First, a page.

Tokoname ware (常滑焼? Tokoname-yaki) refers to a type of Japanese pottery, stoneware, and ceramics produced in and around the municipality of Tokoname, Aichi, in central Japan. Tokoname was the location of one of the Six Ancient Kilns of Japan.
Pottery made in Tokoname dates back to the 12th century. During the Heian period, what is now called Tokoname ware was already part of daily life. A kiln known as the Takasaka kiln was built in the 14th century. Towards the end of the Edo period in the late 19th century, Koie Hokyu completed a chambered "climbing kiln" (nobori-gama). The excellent reputation of modern Tokoname ware was established by his son Koie Hoju. He laid the foundations for earthenware pipe making and introduced the redware for which the town became renowned. A statue was later put up in his honour in the town.
The traditions behind Tokoname ware have been kept alive by generations of potters. In 1998, third-generation potter Yamada Jozan III (三代山田常山 1924–2006) was named a Living National Treasure, after being recognised as a National Intangible Cultural Asset for making small pouring vessels. His son Yamada Jozan IV (b. 1954) assumed his father's title after his passing. Another noted potter from the Showa era was Ezaki Issei (江崎一生 1918–1992). In January 2007, Tokoname was officially protected as a local brand.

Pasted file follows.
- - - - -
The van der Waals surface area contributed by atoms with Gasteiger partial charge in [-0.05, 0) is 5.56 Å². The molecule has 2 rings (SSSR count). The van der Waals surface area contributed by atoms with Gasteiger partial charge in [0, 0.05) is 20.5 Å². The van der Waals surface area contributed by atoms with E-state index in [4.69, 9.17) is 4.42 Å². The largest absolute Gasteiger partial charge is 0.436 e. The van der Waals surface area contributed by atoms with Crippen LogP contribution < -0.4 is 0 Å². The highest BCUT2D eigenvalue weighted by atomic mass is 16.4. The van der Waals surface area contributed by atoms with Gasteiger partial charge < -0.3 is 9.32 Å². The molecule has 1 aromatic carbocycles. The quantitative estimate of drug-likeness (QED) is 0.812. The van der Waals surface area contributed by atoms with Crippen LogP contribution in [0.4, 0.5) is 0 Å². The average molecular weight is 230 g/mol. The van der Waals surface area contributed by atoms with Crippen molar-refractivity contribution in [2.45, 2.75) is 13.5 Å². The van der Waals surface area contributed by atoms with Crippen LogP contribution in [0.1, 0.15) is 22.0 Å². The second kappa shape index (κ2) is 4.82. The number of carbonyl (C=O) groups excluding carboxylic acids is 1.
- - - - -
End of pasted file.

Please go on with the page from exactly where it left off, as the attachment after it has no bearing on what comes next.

Tokoname ware can be found through the Tokoname Pottery Association Cooperative Union, the Tokoname Pottery Wholesale Association and the Tokoname ware wholesale centre Ceramall.
About 60 climbing kilns formerly operated in Tokoname. The Toei kiln operated from around 1887 to 1974, and is the biggest climbing kiln in Japan. It has eight firing chambers running a 17° incline and ten chimneys of varying height.
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Media related to Tokoname ware at Wikimedia Commons
- Homepage of the Tokoname ware Cooperated Association
- Homepage of Ceramall
- Zen Japan Style, a global market site of Tokoname ware